I expect:// a shell!

This blog post covers a fascinating method of leveraging Local File Inclusion to gain Remote Code Execution on a vulnerable host. It has several downfalls, but overall is one of the more interesting methods I have found, and I have not found any references to it anywhere that I looked online.

PHP has many “wrappers” to parse certain types of things. For example, the php://input or php://filter wrappers, which have been used in the past for both code execution and information disclosure – notably the PHP-CGI Arguement Injection exploit, which uses the php://input wrapper to inject code after making modifications to PHP.ini directives.

One of the more entertaining ones I stumbled across is how PHP handles the expect:// “wrapper”. For those who do not know, “expect” is a program/scripting language of sorts that one can use to interact with other interactive programs. Some of you may be familiar with pexpect from Python, which is used to interact with SSH sessions for automation. It is a rather powerful utility, and is often used by sysadmins to automate procedures which would normally require human interaction.

As it happens, amongst PHP’s many wrappers, there is an “expect://” wrapper. I stumbled across it by accident while looking up the correct way to use php://filter to read files via LFI (I will document that method later, it deserves a post of its own). I knew expect looked familiar, so when I looked more into it, I found examples of people using it in PHP scripts to automate things like ssh-ing to remote boxes, etc.

After a while it dawned on me that something interesting might just happen if I passed expect://ls to an include() call in a PHP script, so I decided to see what would happen.

I used the following vulnerable (to LFI) PHP script, and called test.php?hax=expect://ls

<?php
$code = $_GET[‘hax’];
include($code);
?>

It provided me with a directory listing of my webroot.

expecting shell

remote code execution

After a few minutes of thinking “oh, this is interesting”, I decided to see if I could knock up an interactive shell in Python to automate the whole procedure.

First off, I decided to see could I get it all to work out using Pythons “requests” module…

Seeing as it worked, now it was time to write a “shell”.

Gotshell?

got shell :)

Yes, I now had a somewhat interactive “shell” on the vulnerable host (localhost…). I considered releasing the proof of concept right there, however further messing about was warranted first, obviously. I needed to see how far I could “push” this vuln, and how cool I could possibly make the PoC tool before releasing it to the wild, where someone would doubtlessly give me much abuse about my python :P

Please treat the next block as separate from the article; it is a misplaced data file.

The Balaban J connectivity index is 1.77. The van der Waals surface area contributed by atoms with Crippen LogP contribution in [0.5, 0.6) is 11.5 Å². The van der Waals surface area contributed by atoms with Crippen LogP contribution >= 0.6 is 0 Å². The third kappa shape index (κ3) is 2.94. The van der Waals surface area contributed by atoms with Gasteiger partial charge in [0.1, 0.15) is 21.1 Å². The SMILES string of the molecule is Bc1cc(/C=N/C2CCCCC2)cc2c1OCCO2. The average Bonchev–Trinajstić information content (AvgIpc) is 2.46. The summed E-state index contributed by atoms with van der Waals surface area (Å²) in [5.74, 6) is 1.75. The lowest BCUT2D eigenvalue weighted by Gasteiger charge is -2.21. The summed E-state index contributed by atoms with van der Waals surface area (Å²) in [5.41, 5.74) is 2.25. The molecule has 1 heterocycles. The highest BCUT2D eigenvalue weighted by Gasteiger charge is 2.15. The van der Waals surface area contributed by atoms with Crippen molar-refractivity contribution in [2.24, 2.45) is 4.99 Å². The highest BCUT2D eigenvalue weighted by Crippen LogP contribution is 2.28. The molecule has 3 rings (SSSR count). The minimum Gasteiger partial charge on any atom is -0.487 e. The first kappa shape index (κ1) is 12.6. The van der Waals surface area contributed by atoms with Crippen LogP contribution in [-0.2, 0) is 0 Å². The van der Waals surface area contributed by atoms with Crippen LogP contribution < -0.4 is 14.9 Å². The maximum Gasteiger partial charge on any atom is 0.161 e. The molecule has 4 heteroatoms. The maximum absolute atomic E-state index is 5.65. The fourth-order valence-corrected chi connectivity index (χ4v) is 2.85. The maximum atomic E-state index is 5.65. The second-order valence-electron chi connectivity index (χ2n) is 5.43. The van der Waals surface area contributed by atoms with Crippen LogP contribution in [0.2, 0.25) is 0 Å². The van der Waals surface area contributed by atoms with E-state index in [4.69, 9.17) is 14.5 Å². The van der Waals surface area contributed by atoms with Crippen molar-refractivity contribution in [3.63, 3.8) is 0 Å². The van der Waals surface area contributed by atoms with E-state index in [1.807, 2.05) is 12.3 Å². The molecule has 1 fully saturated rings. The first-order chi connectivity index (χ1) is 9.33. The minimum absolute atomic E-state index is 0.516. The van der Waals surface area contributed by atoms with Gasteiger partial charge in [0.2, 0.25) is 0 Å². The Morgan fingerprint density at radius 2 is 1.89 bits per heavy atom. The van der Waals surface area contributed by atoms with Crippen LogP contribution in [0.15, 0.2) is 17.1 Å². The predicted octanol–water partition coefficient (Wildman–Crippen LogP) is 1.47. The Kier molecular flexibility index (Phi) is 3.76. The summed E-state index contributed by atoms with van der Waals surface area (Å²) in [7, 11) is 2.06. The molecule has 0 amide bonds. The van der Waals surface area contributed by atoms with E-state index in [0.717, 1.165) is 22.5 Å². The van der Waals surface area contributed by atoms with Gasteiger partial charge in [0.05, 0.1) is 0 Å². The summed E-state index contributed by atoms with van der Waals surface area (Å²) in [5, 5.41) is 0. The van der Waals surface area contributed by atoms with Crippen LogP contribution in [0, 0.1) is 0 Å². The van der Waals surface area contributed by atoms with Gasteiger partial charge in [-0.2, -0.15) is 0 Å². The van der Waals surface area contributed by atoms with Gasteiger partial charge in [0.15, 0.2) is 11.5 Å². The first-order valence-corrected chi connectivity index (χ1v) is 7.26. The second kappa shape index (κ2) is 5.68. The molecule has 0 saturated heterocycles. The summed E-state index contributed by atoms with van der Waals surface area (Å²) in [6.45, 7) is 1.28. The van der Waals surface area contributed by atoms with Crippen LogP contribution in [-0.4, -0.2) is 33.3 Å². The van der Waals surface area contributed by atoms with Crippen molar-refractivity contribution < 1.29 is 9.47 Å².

So, without further ado, here is the video demo of it. It now checks if the host is vuln (very rudimentary check), and offers the “inline shell” or a reverse shell :) Download links at bottom :)

// Err, the video is on its way, I did not have time to clean it up sadly. I will edit this post in a day or so with the finished video, I promise :)

download link

Symantec Web Gateway 5.0.2 Remote Root Exploit

So I was browsing the net and happened across Muts’ latest PoC – an LFI bug in Symantec Web Gateway, which he claims gives remote root. You can see it here: Exploit DB

I read the exploit code and noticed, while beautifully elegant, it is a little bit of a pain in the ass to use, as you must edit it every single time.

I also was in the mood to knock up a quick bit of python, so here is what I made: Pastebin – Exploit Code

It is not the best, but was just my attempt to make the exploit code Muts provided a little better in the usability stakes :)

I have no Symantec WebGateway to test it in, but it should do the trick ;)

Anyway, thats it. All credit to Muts for finding the bug and writing the original exploit code, all I am doing is improving it. Will likely do this a lot for fun and to keep my programming skills sharpened :D

~infodox

More Decompile – Nuclear DDoSer

Seeing as it is the weekend, and I had promised this, here goes nothing… Yesterday you saw my decompile of the lame HTTP Flooder – see HERE – and today, I have decompiled Nuclear DDoSer.

I previously wrote about “Nuclear DDoSer” HERE , comparing it to the SlowLoris and Slowpost tools.

This thing, as a point of interest, operates in a similar way to how I theorize “XerXes” works, and with some modification and improvement could actually do a considerable amount of damage.

SO I will not be bothering making those improvements.

Go get it here…
http://insecurety.net/Downloads/NUCLEAR_DOS_DECOMPILE.tar.gz

MD5: c8248c60b438fe544c7dfdd847f53692
SHA1: c3757099dead3a3f7656c33a49072a8126174929

AS always, we decompile and release this stuff so you don’t have to, for purely educational purposes, and to satisfy our sense of schadenfreud toward the skidiots out there. “We do not like them very much”.

Decompiled Skidware – HTTP Flooder by “van1lle”.

Howdy all, see well, another GREAT day here at the labs! Sun is shining, boxes are overheating, sickness and most everyone is a little bit hungover at least…

Well, I decided to harvest a bunch of what I refer to as “Skidware” for decompilation purposes (practicing my .net fu) and decided to release this one first.

It is the source (and original binary) of a rather popular HTTP Flooding DoS tool, distributed on skript kiddie forums.

It is basically an app in C# that just spews “slowloris” at a server until it dies… Standard Layer 7 Denial of Service stuff. The original author bragged that he/she/it took down Virustotal using it.

So, here it is :D

MD5: 18a31dce229b2734eabdb207e2296a68
SHA-1: 04f70f94b91ade15ab2f1d968c152ef1e900a41b
Downloads…
http://insecurety.net/Downloads/HTTPFLOOD_DECOMPILE.tar.gz

We do not take responsibility for what you do with this.